It’s been a very lean couple of years for the Left in Europe. Since losing government in Spain last December, it has been simultaneously out of office in the six biggest economies in the EU — something that hadn’t happened since the early 1960s.

But no longer: France now has a socialist government, with a new ministry named overnight by Prime Minister Jean-Marc Ayrault, who was appointed the previous day by new president François Hollande. The government as yet lacks a parliamentary majority, but it’s overwhelmingly likely that it will win one in legislative elections to be held next month.

It’s the President who gets most of the publicity, but, like Australia, France is governed by a Prime Minister and ministers responsible to the legislature. The President, however, is independently powerful, and when his party controls the legislature then he is clearly the one in charge.

(A referendum in 2000 reduced presidential terms to five years in order to make this more likely.) Ayrault will be Hollande’s loyal lieutenant, just as François Fillon was for Nicolas Sarkozy.

During the campaign, Hollande declined to say much about the likely composition of his government, but it was no surprise that Ayrault got the nod — he is a strong supporter of Hollande and has been parliamentary leader of the Socialists for the past 15 years. One specific promise that Hollande made has been kept: the new ministry has equal numbers of men and women, both among the 18 ministers and the 16 assistant ministers, although the women tend to be concentrated in the more junior positions.

If the Left’s problem has been that voters were worried about instability and looking for safety in troubled times, then Hollande’s government should be reassuring. The ministers are mostly pretty conventional choices, less glamorous than Sarkozy’s appointments, and for a party that’s been out of office for 10 years there’s quite a bit of experience. Interior minister is Manuel Valls, who was the most pro-market of the Socialist contenders for the presidential nomination, and went on to be Hollande’s chief spokesperson during the campaign.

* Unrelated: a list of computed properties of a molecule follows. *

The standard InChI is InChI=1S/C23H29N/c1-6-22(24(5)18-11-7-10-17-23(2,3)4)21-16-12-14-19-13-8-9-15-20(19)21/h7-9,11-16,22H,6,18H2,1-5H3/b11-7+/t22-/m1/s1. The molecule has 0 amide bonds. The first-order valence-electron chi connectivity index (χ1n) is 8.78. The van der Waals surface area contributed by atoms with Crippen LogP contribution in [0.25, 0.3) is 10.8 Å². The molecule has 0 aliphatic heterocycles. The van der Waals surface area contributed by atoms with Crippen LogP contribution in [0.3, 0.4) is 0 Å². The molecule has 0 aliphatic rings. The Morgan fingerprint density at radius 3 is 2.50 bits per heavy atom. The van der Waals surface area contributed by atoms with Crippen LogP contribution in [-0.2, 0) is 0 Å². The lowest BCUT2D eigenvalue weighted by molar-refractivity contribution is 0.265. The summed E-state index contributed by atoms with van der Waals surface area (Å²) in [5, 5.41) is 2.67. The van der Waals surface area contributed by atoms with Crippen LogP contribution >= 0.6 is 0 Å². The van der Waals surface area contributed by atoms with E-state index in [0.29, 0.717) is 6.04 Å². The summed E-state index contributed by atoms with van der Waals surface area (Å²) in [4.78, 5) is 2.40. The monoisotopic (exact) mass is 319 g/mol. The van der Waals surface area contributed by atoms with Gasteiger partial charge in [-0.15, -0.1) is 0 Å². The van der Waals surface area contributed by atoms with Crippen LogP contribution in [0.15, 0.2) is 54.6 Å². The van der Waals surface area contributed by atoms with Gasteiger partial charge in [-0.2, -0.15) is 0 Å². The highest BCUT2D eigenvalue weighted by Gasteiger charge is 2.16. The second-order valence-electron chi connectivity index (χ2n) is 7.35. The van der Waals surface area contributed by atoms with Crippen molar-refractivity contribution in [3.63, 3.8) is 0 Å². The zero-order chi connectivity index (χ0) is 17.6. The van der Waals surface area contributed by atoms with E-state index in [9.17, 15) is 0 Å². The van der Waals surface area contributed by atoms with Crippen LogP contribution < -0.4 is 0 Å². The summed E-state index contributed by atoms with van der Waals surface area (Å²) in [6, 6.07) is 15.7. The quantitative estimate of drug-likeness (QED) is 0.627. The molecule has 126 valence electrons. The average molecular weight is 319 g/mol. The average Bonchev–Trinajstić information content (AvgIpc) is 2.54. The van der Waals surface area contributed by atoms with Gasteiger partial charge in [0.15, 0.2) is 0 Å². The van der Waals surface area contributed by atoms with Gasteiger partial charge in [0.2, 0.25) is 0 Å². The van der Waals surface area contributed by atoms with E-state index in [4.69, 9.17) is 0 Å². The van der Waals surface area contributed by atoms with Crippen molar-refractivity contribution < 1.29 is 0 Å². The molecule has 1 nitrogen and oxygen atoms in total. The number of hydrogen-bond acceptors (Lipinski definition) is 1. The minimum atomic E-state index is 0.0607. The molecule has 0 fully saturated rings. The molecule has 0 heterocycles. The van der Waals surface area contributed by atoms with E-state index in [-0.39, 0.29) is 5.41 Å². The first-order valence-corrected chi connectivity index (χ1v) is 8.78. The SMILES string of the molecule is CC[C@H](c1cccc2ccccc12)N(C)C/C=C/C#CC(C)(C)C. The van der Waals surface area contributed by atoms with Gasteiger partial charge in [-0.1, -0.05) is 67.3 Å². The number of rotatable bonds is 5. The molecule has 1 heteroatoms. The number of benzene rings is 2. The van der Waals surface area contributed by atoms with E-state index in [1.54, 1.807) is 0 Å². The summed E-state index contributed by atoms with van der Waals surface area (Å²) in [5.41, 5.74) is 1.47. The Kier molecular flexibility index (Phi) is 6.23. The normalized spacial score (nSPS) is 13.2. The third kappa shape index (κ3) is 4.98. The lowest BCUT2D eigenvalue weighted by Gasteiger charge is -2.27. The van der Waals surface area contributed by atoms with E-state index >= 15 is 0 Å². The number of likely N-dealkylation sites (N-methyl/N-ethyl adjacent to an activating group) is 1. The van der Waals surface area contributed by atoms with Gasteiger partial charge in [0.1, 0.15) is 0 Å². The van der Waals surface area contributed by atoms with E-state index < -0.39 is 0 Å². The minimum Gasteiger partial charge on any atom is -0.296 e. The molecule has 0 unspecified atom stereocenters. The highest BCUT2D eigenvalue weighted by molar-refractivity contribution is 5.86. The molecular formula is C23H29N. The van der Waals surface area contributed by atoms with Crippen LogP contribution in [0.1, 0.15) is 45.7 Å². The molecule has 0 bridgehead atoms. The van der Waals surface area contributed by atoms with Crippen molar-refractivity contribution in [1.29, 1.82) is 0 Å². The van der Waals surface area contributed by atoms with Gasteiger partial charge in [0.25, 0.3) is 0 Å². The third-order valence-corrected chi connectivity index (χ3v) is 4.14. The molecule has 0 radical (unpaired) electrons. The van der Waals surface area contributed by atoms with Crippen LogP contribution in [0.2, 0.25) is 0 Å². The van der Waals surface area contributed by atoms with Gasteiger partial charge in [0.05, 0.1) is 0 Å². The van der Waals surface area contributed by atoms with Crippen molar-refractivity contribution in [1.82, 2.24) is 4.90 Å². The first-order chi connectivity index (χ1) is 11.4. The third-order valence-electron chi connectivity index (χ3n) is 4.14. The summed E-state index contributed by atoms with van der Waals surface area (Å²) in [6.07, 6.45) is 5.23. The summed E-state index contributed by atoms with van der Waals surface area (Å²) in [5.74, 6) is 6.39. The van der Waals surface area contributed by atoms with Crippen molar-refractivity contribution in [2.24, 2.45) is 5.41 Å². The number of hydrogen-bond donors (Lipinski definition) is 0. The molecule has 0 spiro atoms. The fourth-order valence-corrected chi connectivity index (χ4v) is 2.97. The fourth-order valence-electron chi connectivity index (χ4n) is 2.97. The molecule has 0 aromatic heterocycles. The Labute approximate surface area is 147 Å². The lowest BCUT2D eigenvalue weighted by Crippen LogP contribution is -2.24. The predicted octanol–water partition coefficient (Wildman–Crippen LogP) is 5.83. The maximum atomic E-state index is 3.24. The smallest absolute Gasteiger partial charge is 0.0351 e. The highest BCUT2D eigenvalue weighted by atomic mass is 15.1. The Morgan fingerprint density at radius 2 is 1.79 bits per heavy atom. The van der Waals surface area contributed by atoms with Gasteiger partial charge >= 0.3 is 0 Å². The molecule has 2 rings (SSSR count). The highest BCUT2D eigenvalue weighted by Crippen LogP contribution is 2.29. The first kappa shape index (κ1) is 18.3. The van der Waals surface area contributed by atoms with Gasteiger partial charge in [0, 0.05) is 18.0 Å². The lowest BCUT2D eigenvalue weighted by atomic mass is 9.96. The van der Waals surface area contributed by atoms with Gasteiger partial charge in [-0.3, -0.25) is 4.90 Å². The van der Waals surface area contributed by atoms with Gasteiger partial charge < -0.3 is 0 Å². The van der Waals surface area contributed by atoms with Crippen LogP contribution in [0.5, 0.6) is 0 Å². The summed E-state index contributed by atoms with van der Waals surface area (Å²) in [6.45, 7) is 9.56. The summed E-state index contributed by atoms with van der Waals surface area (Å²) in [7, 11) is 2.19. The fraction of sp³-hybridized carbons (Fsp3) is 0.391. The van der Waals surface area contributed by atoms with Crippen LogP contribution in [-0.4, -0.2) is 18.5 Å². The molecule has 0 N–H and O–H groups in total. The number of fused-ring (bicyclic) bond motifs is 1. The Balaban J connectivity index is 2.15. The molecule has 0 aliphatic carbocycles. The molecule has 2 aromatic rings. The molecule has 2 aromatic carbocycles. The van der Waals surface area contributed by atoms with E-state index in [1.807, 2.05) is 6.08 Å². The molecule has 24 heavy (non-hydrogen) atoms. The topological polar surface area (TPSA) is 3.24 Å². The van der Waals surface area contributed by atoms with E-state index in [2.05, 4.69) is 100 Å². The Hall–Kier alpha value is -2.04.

Finance minister Pierre Moscovici is a former assistant minister for European affairs and another leader of the party’s social democrat wing.

Balancing them to some extent is Laurent Fabius in foreign affairs. Fabius, a former prime minister, led the minority within the Socialist Party that opposed the EU constitution in the 2005 referendum, and has been on the outer since losing heavily to Ségolène Royal in the contest for the 2007 nomination, but Hollande evidently feels it’s safer having him within the tent. Arnaud Montebourg, another potential rival from the party’s left, becomes industry minister.

An obvious omission is party secretary Martine Aubry, who had hoped to be prime minister but failing that has chosen to remain in the organisational wing, just as Hollande himself did in 1997. (Several of her close supporters, however, have been given jobs.) There’s also no room for Dominique Strauss-Kahn, once favourite for the nomination but subsequently embroiled in a series of s-x scandals.

This is a difficult time for France and for Europe, and Hollande knows that he needs to work with his centre-right counterparts — most of all German chancellor Angela Merkel, whom he visited immediately following his inauguration. His task will be to show that austerity measures can be softened while still hewing to the line of financial responsibility — and given the unpopularity of continued austerity, it’s very much in Merkel’s interests to let him try.

So this is not a time for theatrics. After a few years, if things keep going the same way, Hollande may find he has a lot of other centre-left European heads of government to work with. But for now, his naturally cautious temperament seems to be suited to the times.